• by calling 0845 606 2030
  • by completing a form in the post office

Every family member needs their own card. You can apply for an EHIC for your spouse/partner and any children up to the age of 16 (or 19 if they are in full-time education) at the same time as applying for your own. Before you apply, you need to have the name, date of birth and NHS or national insurance (NI) number of everyone you are applying for.

The EHIC lasts for 3-5 years and allows UK nationals, resident in the UK, to receive free or reduced-cost emergency healthcare when visiting European Economic Area (EEA) countries, Iceland, Liechtenstein, Norway and Switzerland. The Department of Health website explains where the EHIC is valid. The treatment will be free or at a reduced cost, but private treatment is not usually covered.

If you do have to pay, it is a good idea to claim for a refund from the relevant authority in the country where you have been staying. Should  you need to make a claim once you return to the UK call the Overseas Healthcare Team (Newcastle), 0191 218 1999 (Mon-Fri, 8am-5pm).

If you're going to a European Economic Area (EEA) country or Switzerland, it's also important to make sure you have private health insurance. This is because the EHIC may not cover all the costs of your treatment, and never covers the cost of getting you home (repatriation) if you are seriously ill. 

For more information on the EHIC see the Department of Health's advice for travellers or call the EHIC Enquiries Line on 0845 605 0707

AVIATION MEDICINE – from intracellular to interplanetary

Royal College of Physicians Edinburgh

30th November 2012

Friday 1 March 2013 at the Royal College of Physicians of Edinburgh

Today, air travel is common-place; perhaps in the near future there will also be tourist trips into Space.  Both, however, pose challenges for doctors; from assessing the fitness for long haul flight of elderly and infirmed patients in the community or out-patients clinics to considering if “a trip of a life-time” is compatible with the continuation of that life time.

This symposium will introduce aerospace medicine and physiology to clinicians practicing as physicians, anaesthetists and GPs.  It will also provide a stimulus for those already working as aviation medical examiners or in aeromedical transportation.  It is aimed to address topics ranging from the intracellular aspects of hypoxia through fitness for flight of pilots and passengers to the medical and physiological challenges of spaceflight.  The speakers are well-recognised authorities in their areas and will seek to stimulate discussion on the topics presented.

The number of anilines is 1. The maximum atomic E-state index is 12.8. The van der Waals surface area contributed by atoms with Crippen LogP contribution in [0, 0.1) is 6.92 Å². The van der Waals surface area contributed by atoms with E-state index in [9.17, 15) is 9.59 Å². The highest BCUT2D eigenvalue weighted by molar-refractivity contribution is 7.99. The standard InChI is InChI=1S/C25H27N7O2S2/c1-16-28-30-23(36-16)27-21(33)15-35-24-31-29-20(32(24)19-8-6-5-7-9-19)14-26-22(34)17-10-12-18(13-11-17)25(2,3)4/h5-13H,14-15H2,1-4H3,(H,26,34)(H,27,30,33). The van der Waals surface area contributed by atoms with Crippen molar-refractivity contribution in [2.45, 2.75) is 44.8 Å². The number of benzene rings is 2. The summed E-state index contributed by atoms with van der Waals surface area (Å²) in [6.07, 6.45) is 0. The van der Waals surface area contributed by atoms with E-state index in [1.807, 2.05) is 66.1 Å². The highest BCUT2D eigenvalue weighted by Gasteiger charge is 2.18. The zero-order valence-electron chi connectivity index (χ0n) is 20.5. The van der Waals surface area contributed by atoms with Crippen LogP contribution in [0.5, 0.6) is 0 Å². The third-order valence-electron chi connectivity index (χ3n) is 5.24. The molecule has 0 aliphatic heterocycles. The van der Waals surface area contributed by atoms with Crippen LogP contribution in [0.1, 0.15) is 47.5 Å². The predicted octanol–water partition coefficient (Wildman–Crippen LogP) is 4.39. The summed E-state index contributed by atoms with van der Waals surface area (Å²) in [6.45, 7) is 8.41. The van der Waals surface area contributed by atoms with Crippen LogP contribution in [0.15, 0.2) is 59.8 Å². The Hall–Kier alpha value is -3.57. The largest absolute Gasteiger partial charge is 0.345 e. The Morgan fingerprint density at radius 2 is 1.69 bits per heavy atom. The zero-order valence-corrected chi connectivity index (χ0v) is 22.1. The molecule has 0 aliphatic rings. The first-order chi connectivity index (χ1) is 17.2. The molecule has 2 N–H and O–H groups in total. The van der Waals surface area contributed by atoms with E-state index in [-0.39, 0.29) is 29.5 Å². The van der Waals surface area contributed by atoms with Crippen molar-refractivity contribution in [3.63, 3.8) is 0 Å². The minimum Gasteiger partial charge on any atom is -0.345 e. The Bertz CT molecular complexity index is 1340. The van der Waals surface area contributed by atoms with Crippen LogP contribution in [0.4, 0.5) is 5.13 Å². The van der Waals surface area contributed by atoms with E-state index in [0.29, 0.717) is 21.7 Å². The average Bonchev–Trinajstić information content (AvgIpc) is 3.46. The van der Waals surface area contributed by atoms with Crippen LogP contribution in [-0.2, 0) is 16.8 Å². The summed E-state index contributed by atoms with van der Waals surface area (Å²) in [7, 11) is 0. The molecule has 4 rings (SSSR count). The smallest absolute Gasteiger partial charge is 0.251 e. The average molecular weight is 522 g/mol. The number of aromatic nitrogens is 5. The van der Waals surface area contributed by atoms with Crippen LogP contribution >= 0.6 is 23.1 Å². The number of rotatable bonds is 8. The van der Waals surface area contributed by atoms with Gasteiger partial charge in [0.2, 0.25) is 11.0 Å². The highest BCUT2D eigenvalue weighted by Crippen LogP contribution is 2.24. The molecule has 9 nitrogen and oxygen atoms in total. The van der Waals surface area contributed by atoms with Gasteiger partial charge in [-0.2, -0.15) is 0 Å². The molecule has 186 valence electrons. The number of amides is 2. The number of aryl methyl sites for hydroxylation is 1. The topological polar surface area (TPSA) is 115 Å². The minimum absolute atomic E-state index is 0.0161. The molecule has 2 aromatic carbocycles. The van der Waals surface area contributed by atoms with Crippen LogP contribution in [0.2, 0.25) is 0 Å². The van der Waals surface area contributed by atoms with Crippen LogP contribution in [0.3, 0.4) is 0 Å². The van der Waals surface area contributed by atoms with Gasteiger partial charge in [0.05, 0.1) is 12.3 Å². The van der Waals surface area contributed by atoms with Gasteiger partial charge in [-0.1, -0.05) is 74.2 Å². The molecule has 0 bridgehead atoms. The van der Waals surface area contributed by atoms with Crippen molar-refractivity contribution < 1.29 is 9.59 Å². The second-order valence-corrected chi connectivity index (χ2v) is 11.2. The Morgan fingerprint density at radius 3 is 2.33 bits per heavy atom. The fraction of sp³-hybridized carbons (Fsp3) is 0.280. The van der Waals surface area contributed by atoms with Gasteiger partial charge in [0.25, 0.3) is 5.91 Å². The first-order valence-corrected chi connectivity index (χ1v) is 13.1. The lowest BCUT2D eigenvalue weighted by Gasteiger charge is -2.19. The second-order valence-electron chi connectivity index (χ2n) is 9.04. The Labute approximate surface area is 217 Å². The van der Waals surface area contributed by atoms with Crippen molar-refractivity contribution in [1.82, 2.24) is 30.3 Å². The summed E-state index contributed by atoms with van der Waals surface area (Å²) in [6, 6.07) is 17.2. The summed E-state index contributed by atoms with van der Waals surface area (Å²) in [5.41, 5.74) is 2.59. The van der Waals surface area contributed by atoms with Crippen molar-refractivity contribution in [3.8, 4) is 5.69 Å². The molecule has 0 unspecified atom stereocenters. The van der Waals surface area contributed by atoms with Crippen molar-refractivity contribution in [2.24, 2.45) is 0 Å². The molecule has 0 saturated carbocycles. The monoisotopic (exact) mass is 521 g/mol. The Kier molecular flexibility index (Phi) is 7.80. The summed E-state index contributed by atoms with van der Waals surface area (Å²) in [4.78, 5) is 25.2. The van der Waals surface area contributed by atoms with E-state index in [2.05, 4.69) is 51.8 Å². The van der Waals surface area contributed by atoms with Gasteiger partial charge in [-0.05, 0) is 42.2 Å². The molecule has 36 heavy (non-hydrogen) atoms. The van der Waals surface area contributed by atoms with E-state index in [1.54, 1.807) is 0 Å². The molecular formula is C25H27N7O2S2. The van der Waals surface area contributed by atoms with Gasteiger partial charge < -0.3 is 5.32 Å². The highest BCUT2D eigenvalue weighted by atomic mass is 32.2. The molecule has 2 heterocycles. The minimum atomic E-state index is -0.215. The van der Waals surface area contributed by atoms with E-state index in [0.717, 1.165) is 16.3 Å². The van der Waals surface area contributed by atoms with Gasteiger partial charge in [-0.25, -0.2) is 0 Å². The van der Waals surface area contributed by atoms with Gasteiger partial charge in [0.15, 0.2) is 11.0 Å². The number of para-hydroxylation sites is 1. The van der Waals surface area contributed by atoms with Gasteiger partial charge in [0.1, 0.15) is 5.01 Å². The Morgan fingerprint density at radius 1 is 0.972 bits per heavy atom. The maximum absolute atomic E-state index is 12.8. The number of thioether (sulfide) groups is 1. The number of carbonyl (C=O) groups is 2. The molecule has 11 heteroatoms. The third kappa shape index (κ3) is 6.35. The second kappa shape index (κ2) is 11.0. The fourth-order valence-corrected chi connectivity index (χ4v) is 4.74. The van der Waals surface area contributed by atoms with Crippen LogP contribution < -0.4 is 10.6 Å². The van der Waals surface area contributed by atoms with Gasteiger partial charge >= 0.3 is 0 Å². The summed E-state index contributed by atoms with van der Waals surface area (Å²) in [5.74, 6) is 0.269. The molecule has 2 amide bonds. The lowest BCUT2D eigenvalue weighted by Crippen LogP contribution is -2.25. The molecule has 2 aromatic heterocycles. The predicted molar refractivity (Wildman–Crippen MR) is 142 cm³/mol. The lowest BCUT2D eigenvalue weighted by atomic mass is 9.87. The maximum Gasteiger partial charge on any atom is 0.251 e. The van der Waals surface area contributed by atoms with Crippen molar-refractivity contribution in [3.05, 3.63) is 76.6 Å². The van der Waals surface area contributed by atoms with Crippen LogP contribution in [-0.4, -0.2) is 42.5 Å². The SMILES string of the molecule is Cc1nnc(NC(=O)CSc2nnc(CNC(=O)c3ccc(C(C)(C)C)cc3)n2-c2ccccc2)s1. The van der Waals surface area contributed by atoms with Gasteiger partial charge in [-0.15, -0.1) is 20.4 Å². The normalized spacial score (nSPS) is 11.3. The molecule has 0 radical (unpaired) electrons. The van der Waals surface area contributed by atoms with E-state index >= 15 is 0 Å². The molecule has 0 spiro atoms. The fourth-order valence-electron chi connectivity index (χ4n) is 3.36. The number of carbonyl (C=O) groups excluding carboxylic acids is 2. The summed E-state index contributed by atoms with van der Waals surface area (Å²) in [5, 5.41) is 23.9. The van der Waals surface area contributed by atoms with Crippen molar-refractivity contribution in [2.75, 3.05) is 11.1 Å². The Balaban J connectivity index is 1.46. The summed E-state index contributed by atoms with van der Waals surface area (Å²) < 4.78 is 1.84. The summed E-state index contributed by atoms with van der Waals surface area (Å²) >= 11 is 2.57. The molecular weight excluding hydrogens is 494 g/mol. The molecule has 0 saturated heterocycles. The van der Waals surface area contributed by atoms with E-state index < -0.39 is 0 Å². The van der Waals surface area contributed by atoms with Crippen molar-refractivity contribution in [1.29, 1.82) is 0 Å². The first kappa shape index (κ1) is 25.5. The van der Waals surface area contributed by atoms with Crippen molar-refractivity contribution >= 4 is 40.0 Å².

Full conference details available from: http://events.rcpe.ac.uk/events/206/aviation-medicine

Contact:  Margaret Farquhar, Education, Training & Standards Department, Royal College of Physicians of Edinburgh, 9 Queen Street, Edinburgh, EH2 1JQ
Email: m.farquhar@rcpe.ac.uk
Tel: 0131 247 3636

Acute Kidney Injury UK Consensus Conference: “Management of acute kidney injury: the role of fluids, e-alerts and biomarkers” Friday, 16 & Saturday, 17 November 2012 at Royal College of Physicians of Edinburgh

8th October 2012

  • What is the role of fluid therapy in AKI?
  • What is the role of E-Alerts in AKI?
  • What is the role of Biomarkers in AKI?

Knowledge of the adverse implications of acute kidney injury (AKI) has changed perceptions within the medical profession.  Small changes in serum creatinine used to be thought of as almost inconsequential; there is now recognition of the increased patient risk associated with such changes. Despite this there is still evidence that patients at risk of AKI and those who have evidence of it are not managed optimally. Evidence has emerged of changes in clinical practice that can improve patient outcomes and specific aspects of this care including, fluid resuscitation and replacement, biomarkers and e-alerts.
This conference should appeal to all involved in the care of patients with AKI, including acute physicians, nephrologists, radiologists, general practitioners, intensivists, clinical biochemists, pharmacists, acute care nurses and renal nurses.

Do come along and take up the opportunity of hearing the latest evidence from the invited international experts about AKI management and participate in discussions on the future care of patients with AKI.  Additional education sessions on the patient journey and challenges in managing AKI will also be offered on the second day of the conference.

Full details on conference and registration: http://events.rcpe.ac.uk
Contact:       Margaret Farquhar, RCPE
Email:           m.farquhar@rcpe.ac.uk
Tel:               0131 247 3636